Demographics of Fisherman
Looking into the demographic vs. behavioral (DvB)1 data, we can extend our fishing analogy even further, using it to ask some very basic questions. Does it make a difference how old the fisherman is? Does it make a difference what gender the fisherman is? The answer is the same and quite simple: Once somebody has chosen to go fishing, what matters is whether they catch fish or come up empty. This leads to fundamental behavioral questions such as, does the person like to fish? What kind of fishing do they like? Where do they go fishing? How often do they fish? How long do they spend fishing? These questions are core to the behavior of the fisherman.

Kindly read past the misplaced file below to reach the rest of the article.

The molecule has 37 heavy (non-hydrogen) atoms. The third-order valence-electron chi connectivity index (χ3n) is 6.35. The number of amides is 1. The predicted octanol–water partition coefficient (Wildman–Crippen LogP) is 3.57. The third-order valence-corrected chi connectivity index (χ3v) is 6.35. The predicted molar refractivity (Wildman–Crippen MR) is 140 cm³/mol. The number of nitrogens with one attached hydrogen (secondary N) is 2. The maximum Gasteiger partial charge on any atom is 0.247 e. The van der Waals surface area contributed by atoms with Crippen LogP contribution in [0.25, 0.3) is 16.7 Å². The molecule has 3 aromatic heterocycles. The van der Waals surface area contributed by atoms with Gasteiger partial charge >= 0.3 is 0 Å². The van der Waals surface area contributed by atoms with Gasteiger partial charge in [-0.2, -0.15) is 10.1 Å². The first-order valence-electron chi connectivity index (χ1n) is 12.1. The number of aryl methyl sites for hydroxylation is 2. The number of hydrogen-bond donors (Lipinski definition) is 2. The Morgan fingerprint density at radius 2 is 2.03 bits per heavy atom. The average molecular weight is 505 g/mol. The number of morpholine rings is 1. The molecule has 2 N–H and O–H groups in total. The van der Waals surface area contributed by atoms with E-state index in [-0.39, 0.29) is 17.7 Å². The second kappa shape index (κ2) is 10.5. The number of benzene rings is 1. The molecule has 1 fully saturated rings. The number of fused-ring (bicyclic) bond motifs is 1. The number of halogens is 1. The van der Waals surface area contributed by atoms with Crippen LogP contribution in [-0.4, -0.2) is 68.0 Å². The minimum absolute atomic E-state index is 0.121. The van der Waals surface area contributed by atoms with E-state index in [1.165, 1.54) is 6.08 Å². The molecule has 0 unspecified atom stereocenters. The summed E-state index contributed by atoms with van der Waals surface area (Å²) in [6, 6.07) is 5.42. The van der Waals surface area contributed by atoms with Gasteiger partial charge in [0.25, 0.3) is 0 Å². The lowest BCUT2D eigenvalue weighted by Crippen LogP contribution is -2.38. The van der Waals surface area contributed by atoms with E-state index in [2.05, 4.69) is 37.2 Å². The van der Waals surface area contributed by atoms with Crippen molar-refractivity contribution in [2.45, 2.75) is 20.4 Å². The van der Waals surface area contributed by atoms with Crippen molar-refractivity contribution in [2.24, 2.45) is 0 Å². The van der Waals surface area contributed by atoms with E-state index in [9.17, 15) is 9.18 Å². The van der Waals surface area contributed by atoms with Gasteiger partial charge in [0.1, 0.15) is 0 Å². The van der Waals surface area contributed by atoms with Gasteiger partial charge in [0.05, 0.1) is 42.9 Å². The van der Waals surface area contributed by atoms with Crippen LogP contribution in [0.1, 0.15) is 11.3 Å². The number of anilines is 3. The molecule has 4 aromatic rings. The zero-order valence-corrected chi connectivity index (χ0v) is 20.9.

Connecting this thought process back to gaming, we can see that looking at a player based on their daily theoretical win misses the key to understanding their behavior. In other words, were they lucky or unlucky? The average daily theoretical (ADT) win of a player is an outcome metric, not an optimization metric, as players cannot experience their ADT; they only experience winning or losing.